Fostering Creativity by Looking in Unlikely Places

CREATIVITY TOOLS AND TECHNIQUES NOVEMBER 23RD, 2012

 PART 1

By Think Jar Collective founder Ben Weinlick

wordcamp edmonton

Recently, Shaun Brandt of ONST Creative and I presented a session on creativity at an event for hackers, creatives and designers. Over the course of 2 days a few hundred people attended Wordcamp to learn about blogging, design, coding, creativity and WordPress. Shaun and I wanted to present something a bit different than what might be expected at an event like Wordcamp and so we gave a session called Fostering Creativity by Looking in Unlikely Places.  

At first glance Shaun and I are an unlikely pairing to present on the subject, but that was in many ways the point; to show what can happen when very different domains collide.  Shaun is a successful entrepreneur who along with his business partner Cam Service launched ONST Creative (pronounced honesty creative) last year and ever since have been uber-busy with international and local clients seeking branding, design and web development.  I asked them a while ago if they wanted to be part of think jar because I noticed their designs, originality and creativity is stellar and I sensed people could learn a lot about creativity and design from them.
For myself, although I come from an art and experimental music background, the area I’ve been applying creativity for the last decade has been in the domain of human services(social services). A number of years ago I saw the value and need for creativity in human services and proceeded to explore what creative processes could be relevantly applied to social service design.  That led tograduate studies and research on what it takes to develop creative organizational cultures that yield better quality work.  For the wordcamp talk I gave more of the background of what creativity is, what blocks it, and my own examples of creatively linking disparate, unlikely ideas and domains.  After I spoke, Shaun came in like a boss and showed how he and his creative team look in unlikely places all the time in their design process.
Below is a recap of the main points I spoke about on Fostering creativity by looking in unlikely places

  • We need to look in the places we normally don’t  look because it is there that we find fresh creative ideas

“Creativity is the ability to connect the seemingly unconnected” William Plommer

  •  Looking in unlikely places provides opportunities for Serendipity: chance events that become beneficial and useful
  • If we want to “think different” then we need to shake up stiff mental habits that keep us locked in the status quo

The danger of habits is that a person can become a prisoner of familiarity.” Roger Von Oech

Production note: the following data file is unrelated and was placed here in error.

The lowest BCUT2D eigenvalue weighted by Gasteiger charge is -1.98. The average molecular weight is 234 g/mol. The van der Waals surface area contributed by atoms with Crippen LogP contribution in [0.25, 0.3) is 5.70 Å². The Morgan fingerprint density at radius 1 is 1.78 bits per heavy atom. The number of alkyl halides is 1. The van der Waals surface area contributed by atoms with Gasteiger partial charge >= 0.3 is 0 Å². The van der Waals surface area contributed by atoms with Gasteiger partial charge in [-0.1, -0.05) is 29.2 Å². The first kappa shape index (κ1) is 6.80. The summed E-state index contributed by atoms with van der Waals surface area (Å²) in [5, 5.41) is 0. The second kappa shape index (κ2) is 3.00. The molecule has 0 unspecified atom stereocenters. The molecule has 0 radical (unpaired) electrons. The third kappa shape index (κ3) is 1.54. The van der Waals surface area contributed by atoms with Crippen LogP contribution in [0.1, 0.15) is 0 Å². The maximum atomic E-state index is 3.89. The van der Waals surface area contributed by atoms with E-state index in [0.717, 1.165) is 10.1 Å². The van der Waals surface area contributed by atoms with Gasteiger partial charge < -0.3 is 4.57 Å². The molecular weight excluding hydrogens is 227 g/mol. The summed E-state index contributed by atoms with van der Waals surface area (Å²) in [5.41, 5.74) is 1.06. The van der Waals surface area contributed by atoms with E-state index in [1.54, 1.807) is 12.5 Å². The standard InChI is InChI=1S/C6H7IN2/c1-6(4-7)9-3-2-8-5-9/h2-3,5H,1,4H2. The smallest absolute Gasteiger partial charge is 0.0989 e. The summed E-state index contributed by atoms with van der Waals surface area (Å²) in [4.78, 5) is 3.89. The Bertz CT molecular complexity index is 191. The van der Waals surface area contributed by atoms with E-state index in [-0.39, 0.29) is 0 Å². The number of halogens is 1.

• Hard to see new situations we encounter in a fresh way because of our habits
  • Problem is we don’t see new situations as they are, we are clouded by past experiences and assumptions… this hinders a creative perspective
  • We need to balance having experience and breaking the old rules in order to see in new ways
  • There are some things we can do to hack and defeat some of these rigid mental habits

 

 

 

Philo Farnsworth invented television by getting an idea from looking at the rows of neatly spaced crops on his farm. He applied the spacing concept to creating rows of light and dark spots on a cathode ray tube to create images.  So, you could say looking at farming led to the invention of television. 

 

“The creative act: The defeat of habit by originality overcomes everything”

George Lois- American Designer
  • Defeat habits by being curious about interesting ideas and interesting people – seek out and learn from others

Keep on the lookout for novel and interesting ideas others have used successfully.  Your idea needs to be original only in its adaptation to the problem you are working on” Thomas Edison

  • Defeat habits by engaging lots of interests and hobbies

Legendary innovators like Franklin and Darwin share a defining attribute, they had a lot of hobbies” -Steven Johnson, Where good ideas come from

  • Defeat habits by consciously shaking up routines
  • Defeat habits by asking the “dumb questions” – The value of beginners mind
  • Defeat habits by hanging out with weird
     
  • Defeat habits by focusing on a problem and then letting go; do something totally different
  • Defeat habits by including people in your projects who are from outside your domain

Jonas Salk, developer of the polio vaccine always brought together men and women from different domains in his think tanks

  • Defeat habits by developing a culture of serious play.  Play fosters trust and when there’s trust you are more likely to share and be open to fresh ideas

     ~ Curated by TME, Pass-the-Idea, November 28, 2012 

 

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